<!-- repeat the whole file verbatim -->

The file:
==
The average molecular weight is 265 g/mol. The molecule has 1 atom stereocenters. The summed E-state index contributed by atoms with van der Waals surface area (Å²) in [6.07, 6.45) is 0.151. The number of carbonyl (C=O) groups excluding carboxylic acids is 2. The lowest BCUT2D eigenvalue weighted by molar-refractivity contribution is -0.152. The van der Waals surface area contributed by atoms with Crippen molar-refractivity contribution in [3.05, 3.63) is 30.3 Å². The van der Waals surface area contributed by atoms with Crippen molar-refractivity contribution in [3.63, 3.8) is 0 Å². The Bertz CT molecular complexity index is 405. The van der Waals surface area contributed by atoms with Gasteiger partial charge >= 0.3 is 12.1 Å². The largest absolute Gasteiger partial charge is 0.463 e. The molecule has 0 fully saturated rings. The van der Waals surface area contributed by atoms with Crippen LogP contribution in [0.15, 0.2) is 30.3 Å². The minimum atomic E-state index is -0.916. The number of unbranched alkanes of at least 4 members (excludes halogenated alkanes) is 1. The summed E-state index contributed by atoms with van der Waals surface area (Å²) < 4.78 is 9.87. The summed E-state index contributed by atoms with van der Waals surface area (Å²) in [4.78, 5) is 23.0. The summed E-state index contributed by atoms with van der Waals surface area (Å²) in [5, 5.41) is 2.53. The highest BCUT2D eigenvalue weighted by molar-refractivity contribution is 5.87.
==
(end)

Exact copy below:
The average molecular weight is 265 g/mol. The molecule has 1 atom stereocenters. The summed E-state index contributed by atoms with van der Waals surface area (Å²) in [6.07, 6.45) is 0.151. The number of carbonyl (C=O) groups excluding carboxylic acids is 2. The lowest BCUT2D eigenvalue weighted by molar-refractivity contribution is -0.152. The van der Waals surface area contributed by atoms with Crippen molar-refractivity contribution in [3.05, 3.63) is 30.3 Å². The van der Waals surface area contributed by atoms with Crippen molar-refractivity contribution in [3.63, 3.8) is 0 Å². The Bertz CT molecular complexity index is 405. The van der Waals surface area contributed by atoms with Gasteiger partial charge >= 0.3 is 12.1 Å². The largest absolute Gasteiger partial charge is 0.463 e. The molecule has 0 fully saturated rings. The van der Waals surface area contributed by atoms with Crippen LogP contribution in [0.15, 0.2) is 30.3 Å². The minimum atomic E-state index is -0.916. The number of unbranched alkanes of at least 4 members (excludes halogenated alkanes) is 1. The summed E-state index contributed by atoms with van der Waals surface area (Å²) < 4.78 is 9.87. The summed E-state index contributed by atoms with van der Waals surface area (Å²) in [4.78, 5) is 23.0. The summed E-state index contributed by atoms with van der Waals surface area (Å²) in [5, 5.41) is 2.53. The highest BCUT2D eigenvalue weighted by molar-refractivity contribution is 5.87.